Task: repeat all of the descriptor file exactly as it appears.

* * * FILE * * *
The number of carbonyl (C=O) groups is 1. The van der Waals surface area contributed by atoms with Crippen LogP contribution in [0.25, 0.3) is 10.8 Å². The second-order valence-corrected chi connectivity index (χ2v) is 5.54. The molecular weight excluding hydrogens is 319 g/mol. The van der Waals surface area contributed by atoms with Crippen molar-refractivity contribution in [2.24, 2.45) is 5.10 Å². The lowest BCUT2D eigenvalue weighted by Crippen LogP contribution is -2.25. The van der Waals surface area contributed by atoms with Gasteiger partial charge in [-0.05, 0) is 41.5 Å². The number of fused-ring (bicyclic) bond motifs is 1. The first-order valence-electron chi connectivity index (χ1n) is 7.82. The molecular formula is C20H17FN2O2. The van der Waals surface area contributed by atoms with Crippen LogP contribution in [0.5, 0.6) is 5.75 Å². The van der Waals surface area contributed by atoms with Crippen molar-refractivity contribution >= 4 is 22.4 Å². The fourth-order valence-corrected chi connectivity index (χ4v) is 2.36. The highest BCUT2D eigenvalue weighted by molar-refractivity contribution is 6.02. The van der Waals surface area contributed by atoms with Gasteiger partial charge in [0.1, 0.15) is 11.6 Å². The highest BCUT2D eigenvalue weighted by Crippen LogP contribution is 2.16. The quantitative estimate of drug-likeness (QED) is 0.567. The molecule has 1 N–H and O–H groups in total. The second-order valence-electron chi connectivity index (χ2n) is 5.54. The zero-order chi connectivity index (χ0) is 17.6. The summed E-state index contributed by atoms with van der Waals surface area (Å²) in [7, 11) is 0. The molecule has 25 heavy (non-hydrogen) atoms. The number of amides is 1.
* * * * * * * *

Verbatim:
The number of carbonyl (C=O) groups is 1. The van der Waals surface area contributed by atoms with Crippen LogP contribution in [0.25, 0.3) is 10.8 Å². The second-order valence-corrected chi connectivity index (χ2v) is 5.54. The molecular weight excluding hydrogens is 319 g/mol. The van der Waals surface area contributed by atoms with Crippen molar-refractivity contribution in [2.24, 2.45) is 5.10 Å². The lowest BCUT2D eigenvalue weighted by Crippen LogP contribution is -2.25. The van der Waals surface area contributed by atoms with Gasteiger partial charge in [-0.05, 0) is 41.5 Å². The number of fused-ring (bicyclic) bond motifs is 1. The first-order valence-electron chi connectivity index (χ1n) is 7.82. The molecular formula is C20H17FN2O2. The van der Waals surface area contributed by atoms with Crippen LogP contribution in [0.5, 0.6) is 5.75 Å². The van der Waals surface area contributed by atoms with Crippen molar-refractivity contribution >= 4 is 22.4 Å². The fourth-order valence-corrected chi connectivity index (χ4v) is 2.36. The highest BCUT2D eigenvalue weighted by molar-refractivity contribution is 6.02. The van der Waals surface area contributed by atoms with Gasteiger partial charge in [0.1, 0.15) is 11.6 Å². The highest BCUT2D eigenvalue weighted by Crippen LogP contribution is 2.16. The quantitative estimate of drug-likeness (QED) is 0.567. The molecule has 1 N–H and O–H groups in total. The second-order valence-electron chi connectivity index (χ2n) is 5.54. The zero-order chi connectivity index (χ0) is 17.6. The summed E-state index contributed by atoms with van der Waals surface area (Å²) in [7, 11) is 0. The molecule has 25 heavy (non-hydrogen) atoms. The number of amides is 1.